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Ontarians Eager to Help Find Homes for Tree Seedlings

TORONTO, January 28, 2009 – Ontarians are enthusiastically stepping up to help the Ontario Ministry of Natural Resources meet its goal to plant 50 million trees by 2025 – the largest single commitment to the United Nations Billion Tree Program.

Many Ontario landowners are planning to attend a series of community workshops in late February and early March to learn about tree planting techniques, financial incentives like the Managed Forest Tax Incentive Program (MFTIP) that can help reduce property taxes by up to 75%, along with ways to reduce their environmental footprint and how to participate in the 50 Million Tree Program.

“Landowners see the value in the Ontario government’s tree planting incentives and are working with us to green up the province and reduce the effects of climate change while saving a significant amount of money,” said the Honourable Donna Cansfield, Minister of Natural Resources. “With this growing interest, we should be well on our way to meeting our 50 Million Tree Program goal.”

The 50 Million Tree Program, announced in August 2007 by Premier McGuinty, is the single largest commitment to the United Nations Billion Tree Campaign, and will plant 50 million new trees in southern Ontario by 2025.

The free tree planting workshops, hosted by Trees Ontario, the Ontario Forestry Association, and local planting agency partner, are designed to inform and gain the commitment of Ontario landowners to participate in the tree planting subsidy and tax incentive programs available, including the 50 Million Tree Program. Local forestry experts share information on subsidy programs, good forestry practices and how to plant trees and reduce costs.

“The winter series of workshops follows the highly successful fall workshops that saw many landowners from across the province step up and make planting commitments for the spring of 2009,” said Michael Scott, President and CEO, Trees Ontario. “With these winter workshops, we are attracting more landowners – those converting their farmland, with vacation properties and those wishing to create a legacy. Everyone wants to help improve our environment.”

Some of the financial incentives range from $0.10/tree to as high as $1.25/tree, which can reduce the cost to the landowner to as low as $0.15, depending on the size of their land and the number of trees planted. In addition, the Managed Forest Tax Incentive Program (MFTIP), administered by the OFA, can provide significant property tax reductions for landowners who own at least 10 acres or more of forested land. Eligible landowners work with a plan approver to prepare and follow a forest management plan. Upon acceptance into the program, the forested portion of the property is reassessed as managed forest and taxed at a reduced rate the following year for a period of 10 years.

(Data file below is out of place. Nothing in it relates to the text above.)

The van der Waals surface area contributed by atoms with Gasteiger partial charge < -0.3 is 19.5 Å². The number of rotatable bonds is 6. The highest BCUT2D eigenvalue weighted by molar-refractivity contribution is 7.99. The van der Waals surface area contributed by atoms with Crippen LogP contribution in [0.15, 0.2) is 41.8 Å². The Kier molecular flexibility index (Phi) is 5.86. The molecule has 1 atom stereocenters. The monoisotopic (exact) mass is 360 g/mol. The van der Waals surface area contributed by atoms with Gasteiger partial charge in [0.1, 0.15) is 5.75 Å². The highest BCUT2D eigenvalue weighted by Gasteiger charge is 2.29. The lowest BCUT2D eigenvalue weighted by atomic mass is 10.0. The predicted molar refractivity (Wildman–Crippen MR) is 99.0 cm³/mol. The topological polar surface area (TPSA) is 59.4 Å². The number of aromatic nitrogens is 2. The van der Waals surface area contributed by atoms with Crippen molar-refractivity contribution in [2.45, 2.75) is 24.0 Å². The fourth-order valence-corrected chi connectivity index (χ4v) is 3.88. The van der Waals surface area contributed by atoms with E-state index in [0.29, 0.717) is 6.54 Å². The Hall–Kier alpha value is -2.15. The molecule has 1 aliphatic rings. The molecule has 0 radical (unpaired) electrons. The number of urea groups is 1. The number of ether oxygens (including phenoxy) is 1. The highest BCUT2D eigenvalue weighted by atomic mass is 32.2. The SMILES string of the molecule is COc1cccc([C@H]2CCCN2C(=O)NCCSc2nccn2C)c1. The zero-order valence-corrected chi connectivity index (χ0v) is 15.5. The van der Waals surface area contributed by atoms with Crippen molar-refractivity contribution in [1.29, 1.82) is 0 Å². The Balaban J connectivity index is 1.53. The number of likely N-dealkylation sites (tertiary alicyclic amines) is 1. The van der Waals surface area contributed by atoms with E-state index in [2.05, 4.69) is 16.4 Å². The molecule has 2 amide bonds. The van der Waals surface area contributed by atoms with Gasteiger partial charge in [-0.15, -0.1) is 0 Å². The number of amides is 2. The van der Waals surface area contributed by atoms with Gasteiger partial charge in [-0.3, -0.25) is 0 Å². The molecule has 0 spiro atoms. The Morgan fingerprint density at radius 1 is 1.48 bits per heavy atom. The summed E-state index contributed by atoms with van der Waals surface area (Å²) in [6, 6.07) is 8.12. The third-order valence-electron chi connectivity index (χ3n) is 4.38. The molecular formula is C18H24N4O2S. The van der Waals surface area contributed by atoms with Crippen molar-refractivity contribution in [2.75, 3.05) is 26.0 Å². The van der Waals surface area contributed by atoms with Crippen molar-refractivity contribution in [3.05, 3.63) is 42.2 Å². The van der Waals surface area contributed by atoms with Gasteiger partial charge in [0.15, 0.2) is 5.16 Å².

Did you know?

  • Seedlings planted by Trees Ontario and its participating landowners are usually two to three years old and range from 24 to 36cm in height.  Depending on tree species it takes 60 to 100 years for trees to mature and they will range in height from 18 metres (red pine) to 30 meters (white pine).
  • In one year, a single tree can absorb as much carbon as is produced by a car driven 41,800 kilometres – that’s a daily commute from Markham to downtown Toronto, from Mississauga to Hamilton, from Napanee to Kingston, and from Woodstock to London.

Ontario Forestry Association

The Ontario Forestry Association (OFA) is a non-profit, registered charity. It is dedicated to raising awareness and understanding of all aspects of Ontario’s forests, and to develop commitment to stewardship of forest ecosystems. The OFA has been involved in public education around forestry and environmental issues since the 1940s. Over the years they have been involved in major initiatives involving restoration, commemoration and the management of our forests and natural environment. To this day, they continue to increase public education and knowledge of forestry and environmental issues. Visit the OFA website at